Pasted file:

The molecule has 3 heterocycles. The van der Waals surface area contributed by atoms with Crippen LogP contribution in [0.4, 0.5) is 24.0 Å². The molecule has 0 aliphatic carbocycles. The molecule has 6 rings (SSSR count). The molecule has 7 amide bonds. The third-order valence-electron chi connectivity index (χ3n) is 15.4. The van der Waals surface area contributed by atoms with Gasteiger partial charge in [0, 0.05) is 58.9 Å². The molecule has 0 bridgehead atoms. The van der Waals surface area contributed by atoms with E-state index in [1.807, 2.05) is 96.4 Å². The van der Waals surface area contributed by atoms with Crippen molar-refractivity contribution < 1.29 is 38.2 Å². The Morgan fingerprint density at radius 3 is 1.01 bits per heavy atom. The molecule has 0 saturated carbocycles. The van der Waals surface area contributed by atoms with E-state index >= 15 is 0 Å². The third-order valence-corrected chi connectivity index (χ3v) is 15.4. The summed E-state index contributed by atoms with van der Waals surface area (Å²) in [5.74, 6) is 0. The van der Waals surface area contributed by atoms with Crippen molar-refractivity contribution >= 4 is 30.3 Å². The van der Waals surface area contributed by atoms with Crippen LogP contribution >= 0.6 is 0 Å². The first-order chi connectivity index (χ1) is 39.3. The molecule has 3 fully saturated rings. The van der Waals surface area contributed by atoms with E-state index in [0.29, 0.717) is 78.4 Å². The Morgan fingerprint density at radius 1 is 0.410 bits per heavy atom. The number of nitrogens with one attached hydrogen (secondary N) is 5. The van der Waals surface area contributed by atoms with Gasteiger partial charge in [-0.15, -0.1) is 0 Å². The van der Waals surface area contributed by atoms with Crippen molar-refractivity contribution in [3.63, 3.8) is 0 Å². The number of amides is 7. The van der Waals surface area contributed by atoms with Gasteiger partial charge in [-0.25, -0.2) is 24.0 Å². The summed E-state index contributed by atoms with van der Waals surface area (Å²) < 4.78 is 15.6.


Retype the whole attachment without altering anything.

The molecule has 3 heterocycles. The van der Waals surface area contributed by atoms with Crippen LogP contribution in [0.4, 0.5) is 24.0 Å². The molecule has 0 aliphatic carbocycles. The molecule has 6 rings (SSSR count). The molecule has 7 amide bonds. The third-order valence-electron chi connectivity index (χ3n) is 15.4. The van der Waals surface area contributed by atoms with Gasteiger partial charge in [0, 0.05) is 58.9 Å². The molecule has 0 bridgehead atoms. The van der Waals surface area contributed by atoms with E-state index in [1.807, 2.05) is 96.4 Å². The van der Waals surface area contributed by atoms with Crippen molar-refractivity contribution < 1.29 is 38.2 Å². The Morgan fingerprint density at radius 3 is 1.01 bits per heavy atom. The molecule has 0 saturated carbocycles. The van der Waals surface area contributed by atoms with E-state index >= 15 is 0 Å². The third-order valence-corrected chi connectivity index (χ3v) is 15.4. The summed E-state index contributed by atoms with van der Waals surface area (Å²) in [5.74, 6) is 0. The van der Waals surface area contributed by atoms with Crippen molar-refractivity contribution >= 4 is 30.3 Å². The van der Waals surface area contributed by atoms with Crippen LogP contribution >= 0.6 is 0 Å². The first-order chi connectivity index (χ1) is 39.3. The molecule has 3 fully saturated rings. The van der Waals surface area contributed by atoms with E-state index in [0.29, 0.717) is 78.4 Å². The Morgan fingerprint density at radius 1 is 0.410 bits per heavy atom. The number of nitrogens with one attached hydrogen (secondary N) is 5. The van der Waals surface area contributed by atoms with Gasteiger partial charge in [-0.15, -0.1) is 0 Å². The van der Waals surface area contributed by atoms with Crippen molar-refractivity contribution in [3.63, 3.8) is 0 Å². The number of amides is 7. The van der Waals surface area contributed by atoms with Gasteiger partial charge in [-0.25, -0.2) is 24.0 Å². The summed E-state index contributed by atoms with van der Waals surface area (Å²) < 4.78 is 15.6.